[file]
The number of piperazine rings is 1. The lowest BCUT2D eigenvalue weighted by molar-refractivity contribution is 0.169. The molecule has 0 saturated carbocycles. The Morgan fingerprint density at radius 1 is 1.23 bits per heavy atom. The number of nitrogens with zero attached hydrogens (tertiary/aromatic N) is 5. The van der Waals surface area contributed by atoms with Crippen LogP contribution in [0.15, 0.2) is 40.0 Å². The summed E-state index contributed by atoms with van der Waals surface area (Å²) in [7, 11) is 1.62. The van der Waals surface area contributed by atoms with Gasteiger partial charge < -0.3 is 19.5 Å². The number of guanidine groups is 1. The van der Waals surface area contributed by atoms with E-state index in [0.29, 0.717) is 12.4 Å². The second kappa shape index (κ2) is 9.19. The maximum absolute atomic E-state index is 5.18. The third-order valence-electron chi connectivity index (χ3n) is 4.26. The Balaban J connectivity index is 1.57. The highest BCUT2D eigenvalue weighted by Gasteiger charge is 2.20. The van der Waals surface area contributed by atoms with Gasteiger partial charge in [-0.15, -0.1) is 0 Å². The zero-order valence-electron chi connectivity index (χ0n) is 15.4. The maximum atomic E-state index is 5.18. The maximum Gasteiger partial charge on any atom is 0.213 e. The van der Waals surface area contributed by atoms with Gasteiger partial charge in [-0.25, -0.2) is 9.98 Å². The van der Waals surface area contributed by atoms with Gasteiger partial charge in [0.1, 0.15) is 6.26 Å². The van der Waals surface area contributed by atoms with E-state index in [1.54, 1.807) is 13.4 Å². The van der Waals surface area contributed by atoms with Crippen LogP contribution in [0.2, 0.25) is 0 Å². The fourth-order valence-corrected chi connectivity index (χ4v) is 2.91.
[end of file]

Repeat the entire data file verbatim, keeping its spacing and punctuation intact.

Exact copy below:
The number of piperazine rings is 1. The lowest BCUT2D eigenvalue weighted by molar-refractivity contribution is 0.169. The molecule has 0 saturated carbocycles. The Morgan fingerprint density at radius 1 is 1.23 bits per heavy atom. The number of nitrogens with zero attached hydrogens (tertiary/aromatic N) is 5. The van der Waals surface area contributed by atoms with Crippen LogP contribution in [0.15, 0.2) is 40.0 Å². The summed E-state index contributed by atoms with van der Waals surface area (Å²) in [7, 11) is 1.62. The van der Waals surface area contributed by atoms with Gasteiger partial charge < -0.3 is 19.5 Å². The number of guanidine groups is 1. The van der Waals surface area contributed by atoms with E-state index in [0.29, 0.717) is 12.4 Å². The second kappa shape index (κ2) is 9.19. The maximum absolute atomic E-state index is 5.18. The third-order valence-electron chi connectivity index (χ3n) is 4.26. The Balaban J connectivity index is 1.57. The highest BCUT2D eigenvalue weighted by Gasteiger charge is 2.20. The van der Waals surface area contributed by atoms with Gasteiger partial charge in [-0.15, -0.1) is 0 Å². The zero-order valence-electron chi connectivity index (χ0n) is 15.4. The maximum atomic E-state index is 5.18. The maximum Gasteiger partial charge on any atom is 0.213 e. The van der Waals surface area contributed by atoms with Gasteiger partial charge in [-0.25, -0.2) is 9.98 Å². The van der Waals surface area contributed by atoms with Gasteiger partial charge in [0.1, 0.15) is 6.26 Å². The van der Waals surface area contributed by atoms with E-state index in [1.54, 1.807) is 13.4 Å². The van der Waals surface area contributed by atoms with Crippen LogP contribution in [0.2, 0.25) is 0 Å². The fourth-order valence-corrected chi connectivity index (χ4v) is 2.91.